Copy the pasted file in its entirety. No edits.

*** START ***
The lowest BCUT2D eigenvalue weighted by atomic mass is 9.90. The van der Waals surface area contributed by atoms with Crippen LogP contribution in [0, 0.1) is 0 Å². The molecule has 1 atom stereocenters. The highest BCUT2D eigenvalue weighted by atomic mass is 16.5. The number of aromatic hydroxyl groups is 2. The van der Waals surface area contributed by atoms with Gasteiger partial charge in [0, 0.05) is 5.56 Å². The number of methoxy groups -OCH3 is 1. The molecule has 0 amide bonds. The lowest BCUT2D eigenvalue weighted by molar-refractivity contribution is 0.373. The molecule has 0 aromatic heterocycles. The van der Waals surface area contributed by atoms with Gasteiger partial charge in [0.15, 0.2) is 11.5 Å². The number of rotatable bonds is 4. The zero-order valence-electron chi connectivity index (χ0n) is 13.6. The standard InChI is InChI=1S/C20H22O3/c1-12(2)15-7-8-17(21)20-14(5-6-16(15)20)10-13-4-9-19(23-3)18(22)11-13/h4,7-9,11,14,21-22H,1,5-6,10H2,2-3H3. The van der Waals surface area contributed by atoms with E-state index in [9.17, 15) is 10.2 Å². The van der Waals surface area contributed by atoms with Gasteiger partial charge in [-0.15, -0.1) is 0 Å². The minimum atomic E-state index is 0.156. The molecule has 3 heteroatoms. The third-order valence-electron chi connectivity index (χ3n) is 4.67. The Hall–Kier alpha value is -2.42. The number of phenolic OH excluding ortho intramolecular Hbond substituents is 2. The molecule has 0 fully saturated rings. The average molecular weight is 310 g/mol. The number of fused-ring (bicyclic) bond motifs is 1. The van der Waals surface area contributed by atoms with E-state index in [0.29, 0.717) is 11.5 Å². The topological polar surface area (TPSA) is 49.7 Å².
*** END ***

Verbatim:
The lowest BCUT2D eigenvalue weighted by atomic mass is 9.90. The van der Waals surface area contributed by atoms with Crippen LogP contribution in [0, 0.1) is 0 Å². The molecule has 1 atom stereocenters. The highest BCUT2D eigenvalue weighted by atomic mass is 16.5. The number of aromatic hydroxyl groups is 2. The van der Waals surface area contributed by atoms with Gasteiger partial charge in [0, 0.05) is 5.56 Å². The number of methoxy groups -OCH3 is 1. The molecule has 0 amide bonds. The lowest BCUT2D eigenvalue weighted by molar-refractivity contribution is 0.373. The molecule has 0 aromatic heterocycles. The van der Waals surface area contributed by atoms with Gasteiger partial charge in [0.15, 0.2) is 11.5 Å². The number of rotatable bonds is 4. The zero-order valence-electron chi connectivity index (χ0n) is 13.6. The standard InChI is InChI=1S/C20H22O3/c1-12(2)15-7-8-17(21)20-14(5-6-16(15)20)10-13-4-9-19(23-3)18(22)11-13/h4,7-9,11,14,21-22H,1,5-6,10H2,2-3H3. The van der Waals surface area contributed by atoms with E-state index in [9.17, 15) is 10.2 Å². The van der Waals surface area contributed by atoms with Gasteiger partial charge in [-0.15, -0.1) is 0 Å². The minimum atomic E-state index is 0.156. The molecule has 3 heteroatoms. The third-order valence-electron chi connectivity index (χ3n) is 4.67. The Hall–Kier alpha value is -2.42. The number of phenolic OH excluding ortho intramolecular Hbond substituents is 2. The molecule has 0 fully saturated rings. The average molecular weight is 310 g/mol. The number of fused-ring (bicyclic) bond motifs is 1. The van der Waals surface area contributed by atoms with E-state index in [0.29, 0.717) is 11.5 Å². The topological polar surface area (TPSA) is 49.7 Å².